“New World Order” – Closing Ranks in Isolation

Foto: Imago Images

The Tehran-Moscow axis seems threat­en­ing, but it was born out of neces­sity and does not change much for Israel and the Middle East. However, the Russia-Israel rela­tion­ship has already dete­ri­o­rated sig­nif­i­cantly regard­less of this new “alliance”.

The photo presents a com­pletely absurd sit­u­a­tion: Iran’s Pres­i­dent Raisi and Russia’s Vladimir Putin sitting metres apart in an empty room. A photo of Aya­tol­lah Khome­ini hung on the wall. This is what the “summit” looked like, which “Tehran Times” grandly described as the “New World Order” on its front page. Basi­cally, a Western observer could laugh about the sit­u­a­tion. Two iso­lated coun­tries try to close ranks. They think they are incred­i­bly impor­tant and pow­er­ful and are actu­ally weaker than ever. Except that one of them, Putin, has thou­sands of nuclear mis­siles and the other, Raisi, is about to launch the first bomb.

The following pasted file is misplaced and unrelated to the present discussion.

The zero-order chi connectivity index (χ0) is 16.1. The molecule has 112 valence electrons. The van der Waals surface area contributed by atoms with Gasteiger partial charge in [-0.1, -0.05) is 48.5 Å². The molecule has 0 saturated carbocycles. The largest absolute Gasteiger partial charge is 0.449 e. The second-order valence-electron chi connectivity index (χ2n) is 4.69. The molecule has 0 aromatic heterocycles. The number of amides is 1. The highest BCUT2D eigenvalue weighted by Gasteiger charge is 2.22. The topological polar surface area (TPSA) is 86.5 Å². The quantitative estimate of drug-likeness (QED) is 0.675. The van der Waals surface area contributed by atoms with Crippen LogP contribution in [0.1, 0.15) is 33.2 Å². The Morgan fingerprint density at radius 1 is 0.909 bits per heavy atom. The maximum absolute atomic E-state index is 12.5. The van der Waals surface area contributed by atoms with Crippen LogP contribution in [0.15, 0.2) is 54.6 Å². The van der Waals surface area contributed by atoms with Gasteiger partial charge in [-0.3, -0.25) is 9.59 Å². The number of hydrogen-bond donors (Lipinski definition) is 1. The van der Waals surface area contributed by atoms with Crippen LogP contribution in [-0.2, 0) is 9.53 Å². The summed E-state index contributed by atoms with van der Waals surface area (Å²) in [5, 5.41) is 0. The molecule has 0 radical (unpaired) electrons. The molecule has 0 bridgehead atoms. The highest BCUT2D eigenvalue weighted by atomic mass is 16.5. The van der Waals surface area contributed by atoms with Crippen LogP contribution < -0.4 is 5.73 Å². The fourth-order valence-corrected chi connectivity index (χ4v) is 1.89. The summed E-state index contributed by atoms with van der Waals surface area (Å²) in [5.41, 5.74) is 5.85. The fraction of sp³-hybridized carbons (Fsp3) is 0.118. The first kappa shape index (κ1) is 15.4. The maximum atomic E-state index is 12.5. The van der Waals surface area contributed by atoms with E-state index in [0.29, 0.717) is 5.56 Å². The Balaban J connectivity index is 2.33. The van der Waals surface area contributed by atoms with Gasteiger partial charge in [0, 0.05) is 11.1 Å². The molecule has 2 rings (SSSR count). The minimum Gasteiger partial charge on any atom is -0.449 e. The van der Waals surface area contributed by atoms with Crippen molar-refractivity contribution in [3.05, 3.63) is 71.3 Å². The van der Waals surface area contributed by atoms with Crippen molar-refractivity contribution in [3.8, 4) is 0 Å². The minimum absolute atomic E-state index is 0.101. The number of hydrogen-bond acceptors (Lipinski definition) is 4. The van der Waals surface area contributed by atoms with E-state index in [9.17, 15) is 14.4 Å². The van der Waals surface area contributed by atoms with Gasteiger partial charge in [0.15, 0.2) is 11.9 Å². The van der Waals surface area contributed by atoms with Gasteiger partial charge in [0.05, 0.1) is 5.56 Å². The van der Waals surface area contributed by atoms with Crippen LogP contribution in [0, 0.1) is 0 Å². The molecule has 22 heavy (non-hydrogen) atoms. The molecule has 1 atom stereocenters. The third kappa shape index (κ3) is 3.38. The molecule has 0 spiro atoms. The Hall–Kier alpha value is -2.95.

Putin’s trip to the Middle East came imme­di­ately after the US President’s trip that took him to Israel, Pales­tine, and Saudi Arabia. There, Joe Biden tried to make it clear to the Israelis and Arab part­ners, for example, that Wash­ing­ton was not giving up on the Middle East. Putin tried to counter this, as he needs success at the moment. The Ukraine war has been a strate­gic debacle for him so far. He has not been able to conquer the country by march­ing through it, his army is suf­fer­ing huge losses, it is only advanc­ing with great effort, the West is still united against him and even his cynical game with wheat and gas has not yet made the EU and NATO give in. The fact that the strong man from Moscow wants to buy drones from Iran is an implicit admis­sion of how badly they have mis­cal­cu­lated in Ukraine and how weak the large Russian army has been so far in a con­ven­tional war.